# STM32 clamping diodes - what is the maximum input voltage?

As you can see on the attached picture from a reference manual of STM32F7, GPIO pins have internal clamping diodes to protect from overvoltage.

1. But what maximum voltage can I put into the pin? I know that 5V is max, and 4V is max for VDD. But what would happen if I put, let's say, 10V into the pin? Shouldn't the diodes clamp this overvoltage?

2. What parameter of a diode decides how many Volts can be clamped safely?

3. If I want to use external clamping diodes, let's say 1N4148, then what will be maximum voltage that I can put into the pin?

The answer to "Shouldn't the diodes clamp this overvoltage?" is yes and no. It really depends on the output impedance of whatever is feeding it and the strength of the power rail.

If you happened to connect that pin to a 10V power supply, what do you think is going to happen? Will the diode pull down the 10V supply, or will Vdd be pulled up to 10V minus a diode drop. Or will the diode just burn out.

It really all depends on the rest of the circuitry. But as crude as that example is, you can perhaps grasp the idea that the diode has a limit on how far it can go in the role of signal clamping.

The pins ALSO have a current limit. The diode will only survive as long as you do not exceed that current limit.

Will adding an external diode help?

Sometimes the internal clamping diode is not actually a diode but an FET type circuit. An external diode that clamps at less than the internal protection voltage will allow you to dump more current.

If you can't find a diode that clamps to less than the internal circuit, then there is no point. The chip may fry before your diode ever really kicks in.

You still can't short to the other rail though.

In summary, when attaching non-device level signals care needs to be taken to ensure the source impedance is high enough to not over-rate the device and not swamp the rail you are clamping to. Adding an appropriately sized series resistance is generally required.

Addendum: The input protection diodes are really there for "just in case" protection. They should not normally be relied upon to be a functional part of your design. Proper signal preparation before injection into the pin is the better design method.

Generally I prefer this approach.

R1 needs to be chosen to limit the current to the zeners specified reverse current at the indicated zener voltage. That is, the Zener may be rated at say $3.1V @ 5mA$.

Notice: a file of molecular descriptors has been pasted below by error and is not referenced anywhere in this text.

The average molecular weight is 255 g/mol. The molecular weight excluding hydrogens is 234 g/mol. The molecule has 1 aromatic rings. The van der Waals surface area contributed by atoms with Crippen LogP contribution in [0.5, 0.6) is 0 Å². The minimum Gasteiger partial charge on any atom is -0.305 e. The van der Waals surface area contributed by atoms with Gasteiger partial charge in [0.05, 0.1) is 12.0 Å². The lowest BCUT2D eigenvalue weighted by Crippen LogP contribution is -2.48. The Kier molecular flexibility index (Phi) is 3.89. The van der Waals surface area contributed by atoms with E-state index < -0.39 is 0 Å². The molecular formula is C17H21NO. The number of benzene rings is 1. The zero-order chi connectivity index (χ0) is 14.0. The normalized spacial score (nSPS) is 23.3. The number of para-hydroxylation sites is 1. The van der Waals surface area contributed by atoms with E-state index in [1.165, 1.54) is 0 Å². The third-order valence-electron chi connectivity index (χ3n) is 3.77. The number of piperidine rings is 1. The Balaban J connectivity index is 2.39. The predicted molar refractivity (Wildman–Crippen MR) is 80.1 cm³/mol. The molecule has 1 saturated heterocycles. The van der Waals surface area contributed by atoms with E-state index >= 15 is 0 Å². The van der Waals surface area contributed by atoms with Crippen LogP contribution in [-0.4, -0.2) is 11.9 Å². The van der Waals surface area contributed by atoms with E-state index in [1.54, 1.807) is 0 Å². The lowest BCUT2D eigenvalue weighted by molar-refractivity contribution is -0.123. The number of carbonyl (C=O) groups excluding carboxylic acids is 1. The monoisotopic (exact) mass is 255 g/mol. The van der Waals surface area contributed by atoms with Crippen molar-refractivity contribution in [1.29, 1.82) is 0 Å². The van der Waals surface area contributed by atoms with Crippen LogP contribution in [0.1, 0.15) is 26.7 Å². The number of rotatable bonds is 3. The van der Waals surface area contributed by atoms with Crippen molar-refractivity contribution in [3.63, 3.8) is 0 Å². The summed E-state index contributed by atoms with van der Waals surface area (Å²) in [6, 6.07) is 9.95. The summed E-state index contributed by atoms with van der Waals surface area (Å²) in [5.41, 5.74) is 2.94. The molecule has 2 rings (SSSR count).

So $R1 = (V_{signal} - V_{zener}) / I_{zener}$

simulate this circuit – Schematic created using CircuitLab

• Then how about using external bidirectional TVS diode, for example SMCJ5.0CA which has a reverse stand-off voltage of 5V? And of course current-limiting resistors, like 10K. – zupazt3 Apr 1 '17 at 17:31
• @zupazt3, yes that is quite typical. As long as you do the math right. – Trevor_G Apr 1 '17 at 17:32
• But can TVS be used to constant protection? I mean, what if I not only want to protect my MCU from overvoltage, but I also enable GPIO to operate with those 10V? Can I put constant 10V signal to MCU pin and TVS will drop it? Current will be limited by resistor. – zupazt3 Apr 1 '17 at 21:03
• @zupazt3 no not a tvs. Using the correct resistor in series and a zener is my preferred approach, as shown in my update. Though others may say a resistor then a germanium diode to the rail is better. – Trevor_G Apr 2 '17 at 2:01

Shouldn't the diodes clamp this overvoltage?

Yes, until it is shot by over-current.

2) What parameter of a diode decides how many volts can be clamped safely?

The maximum current rating, typically not provided. But I would be worried if there is more than 20 mA going through those diodes and typically design for 1 mA.

3) If I want to use external clamping diodes, let's say 1N4148, then what will be maximum voltage that I can put into the pin?

It depends on the design. If you just use two clamping diodes (i.e. they are parallel to the on-die clamping diodes), it depends on which of them kicks in first.

A typical design has at least one and often two resistors there, so it will depend on the maximum rating + resistors' size.

• See my comment to Trevor answer if you also want to add something ;) – zupazt3 Apr 1 '17 at 17:32

The important thing is the volume of current. You cannot exceed that too. So you definitely cannot use 10V source with higher current capability.
It's important to use input resistor to limit the current.

• What do you mean by "volume of current"? The integrated current (charge)? Or just the current? Or something else? – Peter Mortensen Apr 11 '17 at 10:52
• @PeterMortensen by "current" I simply mean current in amperes. Zener diodes have maximum allowed current. – Chupacabras Apr 11 '17 at 11:34